Families of victims in ICBC privacy breach can now join class action lawsuit

A former ICBC employee had sold 78 customers’ information to a criminal organization

People living with those whose personal information was accessed by a former ICBC employee can now join in the class action lawsuit, a BC Court of Appeal judge has ruled.

The appeals court broadened the scope of a class-action lawsuit against ICBC that involves violation of the privacy of 78 customers whose information was sold by an employee to a criminal organization.

Justice Elizabeth Bennett rendered her decision in the case of Ufuk Ari versus ICBC on May 28, with Justices Anne MacKenzie and Gail Dickson concurring.

Ari is the representative plaintiff in a class action lawsuit brought against ICBC for violation of privacy resulting from an ICBC employee accessing the information of 78 ICBC customers and provided it to a criminal organization. The corporation, Bennett noted, retains an enormous collection of personal and private information about British Columbians.

The court heard a former ICBC employee, Candy Elaine Rheaume, “for no business purpose” accessed the personal information – names, addresses, drivers license numbers, vehicle descriptions and identification numbers, licence plate numbers and claim histories – and gave this to an acquaintance in the drug trade, for $25 per name. Rheaume pleaded guilty to fraudulently obtaining a computer service and received a suspended sentence and nine months’ probation.

Bennett noted the illegally obtained information was used to target 13 of the plaintiffs for vandalism, arson and shootings between April 2011 and January 2012.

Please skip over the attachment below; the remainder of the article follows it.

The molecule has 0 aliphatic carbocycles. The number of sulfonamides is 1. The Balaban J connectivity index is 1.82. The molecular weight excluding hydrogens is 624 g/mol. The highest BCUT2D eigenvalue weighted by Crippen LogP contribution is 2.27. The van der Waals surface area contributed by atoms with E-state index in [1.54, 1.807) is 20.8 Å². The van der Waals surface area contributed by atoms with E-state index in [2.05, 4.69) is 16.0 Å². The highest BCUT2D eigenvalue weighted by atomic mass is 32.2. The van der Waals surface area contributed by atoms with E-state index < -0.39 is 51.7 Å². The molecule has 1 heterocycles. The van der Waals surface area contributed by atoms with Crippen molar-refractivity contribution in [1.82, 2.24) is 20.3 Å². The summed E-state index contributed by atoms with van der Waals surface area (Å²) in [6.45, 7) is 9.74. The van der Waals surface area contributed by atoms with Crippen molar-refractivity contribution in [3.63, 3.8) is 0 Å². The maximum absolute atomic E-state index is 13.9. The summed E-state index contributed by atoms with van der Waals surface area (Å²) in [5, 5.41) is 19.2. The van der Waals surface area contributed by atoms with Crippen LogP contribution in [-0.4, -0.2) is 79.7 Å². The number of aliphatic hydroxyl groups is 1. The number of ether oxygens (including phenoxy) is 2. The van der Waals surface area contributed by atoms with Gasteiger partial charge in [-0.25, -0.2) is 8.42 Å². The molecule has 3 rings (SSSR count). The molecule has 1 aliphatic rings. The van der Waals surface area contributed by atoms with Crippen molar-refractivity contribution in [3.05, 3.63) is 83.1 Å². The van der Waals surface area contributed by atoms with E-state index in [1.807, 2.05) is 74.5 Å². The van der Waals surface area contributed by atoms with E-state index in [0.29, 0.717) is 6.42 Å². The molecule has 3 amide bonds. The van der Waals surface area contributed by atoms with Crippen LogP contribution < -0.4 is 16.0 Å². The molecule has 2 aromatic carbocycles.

“Two people have been found criminally responsible for their involvement in the attacks,” she noted. “The attackers thought they were targeting police officers solely because the vehicles were parked at or near the Justice Institute” in New Westminster.

READ ALSO: Surrey couple convicted of unlawfully confining quadriplegic man

READ ALSO: High-risk sex offender released into Surrey

READ ALSO: Court upholds conditional discharge for ‘violent degrading acts’ in Surrey domestic violence case

While Rheaume was not named as a defendant in the class action lawsuit Ari’s lawyer argued ICBC is vicariously liable for her wrongdoing.

The plaintiffs are claiming general and pecuniary damages for violation of privacy, expenses paid for alternate accommodation, security and moving expenses, and loss of past and future income.

There is a publication ban on information that could identify any potential class members except in the case of those who have already begun proceedings in B.C. Supreme Court.

The matter was brought to appeal after a lower court judge found no evidence of misconduct on ICBC’s part and concluded Rheaume hadn’t violated the privacy of other affected residents at the primary plaintiffs’ premises because she didn’t accessed their names.

The court heard that after the breach ICBC cooperated with police and strengthened its security protocols.